From the time I first learned to read, books have been my passion. Reading them, writing them, talking about them. Anytime you want to share your feelings with me about a book, I’m so there with you.
Before I leaned to read, my mother would weave a spell each night as she read to us kids from a big red-leather book filled with children’s stories. I’d give almost anything to still have that magical red book. Although I no longer remember the stories, I once had them memorized. They would take me places, teach me things, and I think that was when a little seed was planted. Someday, I’ll write a book, my child self swore.
Somewhere around ten to twelve years of age, I started writing my own stories to fill in the time between Nancy Drew books. By the time I was in my teen years, I forgot about that dream. Boys and schoolwork, and boys and best girlfriends, and boys were all that was on my mind. But sometime in my mid-twenties, I picked up pen and paper and began writing again. I didn’t try to get the stories published. There was no internet to find out how to do that with the press of a key to Google search, and no online writers’ groups to lend their expertise, encouragement and support. I just wrote them for me. A few days ago while going through some old files, I found a whole bunch of short stores I’d written during that time.
Then another dry spell came along as marriage, and a son, and a different career took up all my time. Even so, there was always that longing, that dream of being an honest-to-God author. Four years ago, I retired from my position as General Manager of a Harley-Davidson dealership, a job that came with long hours and working every weekend. It was a job I loved, but it wasn’t my dream.
I wanted to write . I wanted to get published. I wanted to experience the joy of knowing people read a book I wrote. That was my dream, one I’d had since a child, and I knew if I didn’t do it now it would always just be a dream. So I sat down and started writing. It was a Regency, and it will probably never see the light of day….What do you mean you can’t head hop? POV, what’s that? Then I discovered Romance Writers of America, I took classes, I found fantastic critique partners, and I got better.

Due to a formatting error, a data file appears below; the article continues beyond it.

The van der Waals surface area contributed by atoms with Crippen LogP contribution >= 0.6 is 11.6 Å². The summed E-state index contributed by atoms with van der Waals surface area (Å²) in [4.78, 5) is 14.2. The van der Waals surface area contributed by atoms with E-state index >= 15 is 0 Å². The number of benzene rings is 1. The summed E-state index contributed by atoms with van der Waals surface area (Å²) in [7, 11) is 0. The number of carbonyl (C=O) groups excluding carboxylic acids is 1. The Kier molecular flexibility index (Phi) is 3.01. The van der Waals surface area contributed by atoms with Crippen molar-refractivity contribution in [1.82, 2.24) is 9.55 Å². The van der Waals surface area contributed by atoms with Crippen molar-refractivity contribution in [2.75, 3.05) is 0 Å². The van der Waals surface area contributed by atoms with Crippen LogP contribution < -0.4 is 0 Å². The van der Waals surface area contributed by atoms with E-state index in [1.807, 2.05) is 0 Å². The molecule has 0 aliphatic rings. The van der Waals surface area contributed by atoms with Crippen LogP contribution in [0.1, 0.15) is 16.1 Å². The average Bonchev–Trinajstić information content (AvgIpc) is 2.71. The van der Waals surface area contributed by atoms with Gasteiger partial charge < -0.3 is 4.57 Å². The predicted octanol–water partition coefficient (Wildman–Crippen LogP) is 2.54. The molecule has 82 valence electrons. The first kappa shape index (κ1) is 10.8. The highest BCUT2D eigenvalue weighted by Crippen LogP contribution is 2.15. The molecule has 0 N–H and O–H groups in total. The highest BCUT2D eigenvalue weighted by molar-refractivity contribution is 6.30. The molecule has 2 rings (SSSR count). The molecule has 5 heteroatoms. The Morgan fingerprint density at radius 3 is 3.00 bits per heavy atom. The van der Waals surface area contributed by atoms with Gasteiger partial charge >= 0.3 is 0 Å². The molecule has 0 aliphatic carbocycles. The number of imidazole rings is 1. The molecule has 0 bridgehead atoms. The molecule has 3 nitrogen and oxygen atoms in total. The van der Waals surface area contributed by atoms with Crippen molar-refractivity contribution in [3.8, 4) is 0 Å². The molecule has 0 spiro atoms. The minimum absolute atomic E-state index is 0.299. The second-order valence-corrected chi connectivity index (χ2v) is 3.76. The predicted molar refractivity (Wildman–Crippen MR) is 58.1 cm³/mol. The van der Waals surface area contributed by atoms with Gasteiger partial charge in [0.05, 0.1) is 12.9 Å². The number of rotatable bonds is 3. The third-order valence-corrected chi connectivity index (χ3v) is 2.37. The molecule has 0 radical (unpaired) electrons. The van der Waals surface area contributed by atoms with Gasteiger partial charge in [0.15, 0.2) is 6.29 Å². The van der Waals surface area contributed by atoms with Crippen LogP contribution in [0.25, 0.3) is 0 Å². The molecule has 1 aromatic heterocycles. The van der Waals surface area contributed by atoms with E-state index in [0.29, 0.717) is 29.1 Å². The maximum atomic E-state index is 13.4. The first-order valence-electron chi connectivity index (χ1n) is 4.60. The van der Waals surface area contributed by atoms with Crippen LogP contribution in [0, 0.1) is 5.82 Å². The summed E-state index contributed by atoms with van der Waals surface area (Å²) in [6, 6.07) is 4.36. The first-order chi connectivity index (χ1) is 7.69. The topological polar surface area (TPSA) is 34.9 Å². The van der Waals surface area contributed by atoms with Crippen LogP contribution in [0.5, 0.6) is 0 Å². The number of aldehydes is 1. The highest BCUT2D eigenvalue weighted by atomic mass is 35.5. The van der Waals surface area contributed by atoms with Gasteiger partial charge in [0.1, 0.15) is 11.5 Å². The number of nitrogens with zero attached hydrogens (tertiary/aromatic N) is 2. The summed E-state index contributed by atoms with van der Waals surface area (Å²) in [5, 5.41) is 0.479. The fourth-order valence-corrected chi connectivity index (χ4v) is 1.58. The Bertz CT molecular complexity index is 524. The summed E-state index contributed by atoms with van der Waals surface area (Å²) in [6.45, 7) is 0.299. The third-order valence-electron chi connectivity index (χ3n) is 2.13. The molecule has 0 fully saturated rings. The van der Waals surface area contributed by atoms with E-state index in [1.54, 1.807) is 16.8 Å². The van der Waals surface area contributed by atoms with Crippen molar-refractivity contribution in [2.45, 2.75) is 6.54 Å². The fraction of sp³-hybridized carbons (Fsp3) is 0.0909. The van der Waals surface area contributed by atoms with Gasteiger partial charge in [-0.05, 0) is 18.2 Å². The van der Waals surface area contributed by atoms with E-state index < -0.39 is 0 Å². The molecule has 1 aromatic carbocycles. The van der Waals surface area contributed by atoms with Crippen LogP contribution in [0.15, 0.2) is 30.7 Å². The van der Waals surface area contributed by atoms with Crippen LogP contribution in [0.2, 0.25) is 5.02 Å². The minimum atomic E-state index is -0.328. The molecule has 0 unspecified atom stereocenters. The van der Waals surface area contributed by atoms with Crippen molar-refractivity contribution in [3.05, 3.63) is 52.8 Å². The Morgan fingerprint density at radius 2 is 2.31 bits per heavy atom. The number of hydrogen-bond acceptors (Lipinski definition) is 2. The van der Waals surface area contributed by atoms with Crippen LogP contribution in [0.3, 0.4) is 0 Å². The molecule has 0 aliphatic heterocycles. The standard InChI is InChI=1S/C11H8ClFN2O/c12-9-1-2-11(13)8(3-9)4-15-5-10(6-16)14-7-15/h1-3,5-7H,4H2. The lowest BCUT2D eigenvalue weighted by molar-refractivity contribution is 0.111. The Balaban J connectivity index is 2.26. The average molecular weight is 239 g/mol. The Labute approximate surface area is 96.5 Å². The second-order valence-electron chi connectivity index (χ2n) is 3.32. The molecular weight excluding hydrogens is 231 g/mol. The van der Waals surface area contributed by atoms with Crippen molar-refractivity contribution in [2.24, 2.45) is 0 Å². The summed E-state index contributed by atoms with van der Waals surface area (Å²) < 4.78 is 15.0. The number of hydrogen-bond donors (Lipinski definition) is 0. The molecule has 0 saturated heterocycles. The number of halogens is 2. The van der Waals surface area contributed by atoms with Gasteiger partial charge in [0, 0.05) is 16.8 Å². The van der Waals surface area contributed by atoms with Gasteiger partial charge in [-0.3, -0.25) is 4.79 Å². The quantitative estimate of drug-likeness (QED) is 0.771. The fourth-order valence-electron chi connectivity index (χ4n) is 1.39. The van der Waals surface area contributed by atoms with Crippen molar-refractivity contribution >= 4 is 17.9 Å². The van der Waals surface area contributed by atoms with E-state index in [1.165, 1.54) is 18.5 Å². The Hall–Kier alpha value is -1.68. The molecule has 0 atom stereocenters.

My second and third Regencies, THE LETTER and THE TRAINING OF A MARQUESS, started finaling in contests, they began to get full requests from agents, followed by personal rejection letters. Was I discouraged? Hell, no. If an agent takes the time to write a personal rejection, you’re getting somewhere. So I kept writing and revising and submitting.
Then The Wild Rose Press offered for both Regency books, and I accepted. As much as I loved writing my Regencies, a series about ex-SEAL heroes demanded attention, so I wrote CRAZY FOR HER and on a whim, submitted it to the 2013 Golden Heart®, and was surprised beyond measure when my entry was a finalist. When the final manuscript landed an agent, then went to auction, only one thing went through my mind. Why did I wait so long to do this?
Because I allowed life to get in the way. That happens sometimes to all of us, but one thing I’ve learned from all this is, it’s never too late to reach for a dream! The proof of that is Lorna Page, who was 90 when she wrote A DANGEROUS WEAKNESS, and 93 when it was published. Well, just wow, if that doesn’t inspire you, nothing will because as you can see from Lorna’s example, there’s no expiration date on dreams. How cool is that?
On August 26th the first in my series of the men of K2 Special Services, CRAZY FOR HER, will release from Montlake Romance, and the second one, SOMEONE LIKE HER, is scheduled for a 2015 release, then there are three more books to follow.
Let me tell you, I’m loving this journey I’m on, one that was the dream of a little girl.
Have you had a dream to do something? Jump out of a plane (which I’ve done and it was awesome)? Visit a certain country? Write a book?